As a noodlery goes, the Old Pasadena Noodle World is actually a modest space, a function no doubt of the high rents along Colorado. Though that's not reflected in the prices; it would be hard to spend much more than $15 a person for a full meal here. And by a full meal, I mean a selection of appetizers like Thai chicken wings (wing stuffed with ground chicken and black mushrooms, with a sweet & sour sauce), chicken satay hand rolls, and a very good Thai barbecue chicken salad - one of those best-of-all-worlds sort of dishes.
The choice of noodles meanders about Asia, pausing in Vietnam for fist-sized hunks of vermicelli dunked in soup - the sort of food you might expect were the Carnegie Deli to open in Saigon. This is comfort food incarnate, highly carnivorous (there aren't a lot of dishes that don't involve beef or pork, or beef and pork), and potentially highly spiced as well - in the usual noodle house style, there's a colorful selection of condiments on every table.
From China come dishes made with a choice of rice noodles or egg noodles - the chicken with egg noodles continues that image of the Carnegie Deli; it's a very Jewish-tasting dish. Though I'm pretty happy digging into an order of the teo chew noodles with wontons - a happy mishmash of shrimp, chicken, pork, fish balls, fish cakes and dumplings in soup with noodles; that's a lot of dish.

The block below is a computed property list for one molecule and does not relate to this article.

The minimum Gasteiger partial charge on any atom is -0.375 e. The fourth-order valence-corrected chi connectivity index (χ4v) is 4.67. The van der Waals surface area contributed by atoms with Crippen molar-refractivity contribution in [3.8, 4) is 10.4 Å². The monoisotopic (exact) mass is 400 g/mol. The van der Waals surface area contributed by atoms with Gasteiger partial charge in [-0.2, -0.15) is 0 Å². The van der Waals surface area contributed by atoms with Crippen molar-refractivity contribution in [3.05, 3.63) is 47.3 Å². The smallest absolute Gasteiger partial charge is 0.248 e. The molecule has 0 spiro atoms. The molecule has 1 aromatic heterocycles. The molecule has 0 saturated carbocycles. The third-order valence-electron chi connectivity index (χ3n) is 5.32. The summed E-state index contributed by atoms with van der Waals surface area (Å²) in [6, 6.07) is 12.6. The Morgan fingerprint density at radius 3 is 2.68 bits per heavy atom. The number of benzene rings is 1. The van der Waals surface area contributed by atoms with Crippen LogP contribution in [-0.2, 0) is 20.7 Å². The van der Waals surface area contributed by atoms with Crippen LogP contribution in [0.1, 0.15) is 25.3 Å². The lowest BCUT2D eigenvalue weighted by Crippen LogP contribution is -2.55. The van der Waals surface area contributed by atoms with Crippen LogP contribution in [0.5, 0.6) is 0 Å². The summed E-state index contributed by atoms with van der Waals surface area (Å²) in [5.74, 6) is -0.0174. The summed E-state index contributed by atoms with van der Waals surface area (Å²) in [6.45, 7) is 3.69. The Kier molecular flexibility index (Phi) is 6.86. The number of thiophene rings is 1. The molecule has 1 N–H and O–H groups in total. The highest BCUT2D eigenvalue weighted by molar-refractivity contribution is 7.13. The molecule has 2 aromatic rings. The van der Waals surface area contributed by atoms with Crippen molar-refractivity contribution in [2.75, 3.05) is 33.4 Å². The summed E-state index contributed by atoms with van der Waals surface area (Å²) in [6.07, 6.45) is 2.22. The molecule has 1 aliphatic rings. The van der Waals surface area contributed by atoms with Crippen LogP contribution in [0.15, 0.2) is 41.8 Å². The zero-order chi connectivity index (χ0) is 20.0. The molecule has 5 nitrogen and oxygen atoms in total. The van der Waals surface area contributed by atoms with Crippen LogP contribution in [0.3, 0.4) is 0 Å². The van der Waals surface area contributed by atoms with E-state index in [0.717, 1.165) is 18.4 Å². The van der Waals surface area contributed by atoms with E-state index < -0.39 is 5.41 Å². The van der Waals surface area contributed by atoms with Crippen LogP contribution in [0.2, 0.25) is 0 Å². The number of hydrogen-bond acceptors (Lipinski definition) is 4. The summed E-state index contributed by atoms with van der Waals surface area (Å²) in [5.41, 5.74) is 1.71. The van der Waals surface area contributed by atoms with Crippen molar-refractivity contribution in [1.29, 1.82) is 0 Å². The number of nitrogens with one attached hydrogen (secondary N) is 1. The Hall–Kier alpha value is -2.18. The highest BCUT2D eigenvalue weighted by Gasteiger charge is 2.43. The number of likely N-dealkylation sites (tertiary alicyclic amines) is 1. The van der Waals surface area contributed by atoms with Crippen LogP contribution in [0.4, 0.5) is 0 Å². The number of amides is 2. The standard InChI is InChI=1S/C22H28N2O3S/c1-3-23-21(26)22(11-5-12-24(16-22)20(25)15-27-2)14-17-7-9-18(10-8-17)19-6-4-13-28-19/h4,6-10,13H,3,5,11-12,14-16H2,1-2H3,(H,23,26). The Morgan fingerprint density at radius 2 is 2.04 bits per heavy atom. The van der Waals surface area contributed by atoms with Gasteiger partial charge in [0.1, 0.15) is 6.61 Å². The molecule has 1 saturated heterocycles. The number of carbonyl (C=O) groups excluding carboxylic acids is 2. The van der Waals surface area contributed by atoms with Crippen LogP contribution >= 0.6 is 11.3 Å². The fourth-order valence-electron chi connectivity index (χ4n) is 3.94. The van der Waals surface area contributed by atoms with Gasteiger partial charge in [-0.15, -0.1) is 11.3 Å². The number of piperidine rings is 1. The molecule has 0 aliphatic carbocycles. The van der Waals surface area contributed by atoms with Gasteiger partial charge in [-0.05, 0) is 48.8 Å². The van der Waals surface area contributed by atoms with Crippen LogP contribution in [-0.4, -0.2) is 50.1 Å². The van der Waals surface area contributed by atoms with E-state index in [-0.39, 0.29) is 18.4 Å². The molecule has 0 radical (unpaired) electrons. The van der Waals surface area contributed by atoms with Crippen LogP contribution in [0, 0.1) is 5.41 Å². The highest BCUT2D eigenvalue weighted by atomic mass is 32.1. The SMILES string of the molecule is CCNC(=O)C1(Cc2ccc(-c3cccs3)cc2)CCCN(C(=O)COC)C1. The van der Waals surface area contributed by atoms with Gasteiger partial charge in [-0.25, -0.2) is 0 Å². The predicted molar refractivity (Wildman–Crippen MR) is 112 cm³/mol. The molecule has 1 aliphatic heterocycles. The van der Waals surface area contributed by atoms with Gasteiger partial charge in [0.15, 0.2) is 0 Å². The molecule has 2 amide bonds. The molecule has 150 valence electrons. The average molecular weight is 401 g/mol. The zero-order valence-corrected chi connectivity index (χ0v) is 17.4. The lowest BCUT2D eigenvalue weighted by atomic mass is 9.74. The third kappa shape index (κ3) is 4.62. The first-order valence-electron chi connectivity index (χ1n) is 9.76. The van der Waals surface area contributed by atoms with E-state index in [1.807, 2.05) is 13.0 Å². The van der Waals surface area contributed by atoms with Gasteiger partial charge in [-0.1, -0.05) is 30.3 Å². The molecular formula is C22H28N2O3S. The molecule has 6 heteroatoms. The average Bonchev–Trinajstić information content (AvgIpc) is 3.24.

On the Japanese side of things, there are three udons and two ramens. And Thailand is good for plenty of vermicelli noodle soups; try the seafood tom kah with shrimp, mussels, squid, ersatz crab, fish balls, fish cakes and mushrooms; good luck finishing more than a fraction of it. Not all the noodles, of course, are soupy. There's a menu section of "Soupless Noodles," another of pan-fried noodles - and look at this, just above the rice dishes is a section of "Pasta" - seafood spaghetti, spicy spaghetti, spicy seafood spaghetti, chicken curry spaghetti, and beef Panang spaghetti. Sadly, there are no noodles for dessert, though there is a dessert made of sticky rice and mango. That comes close. In Noodle World, anything is possible.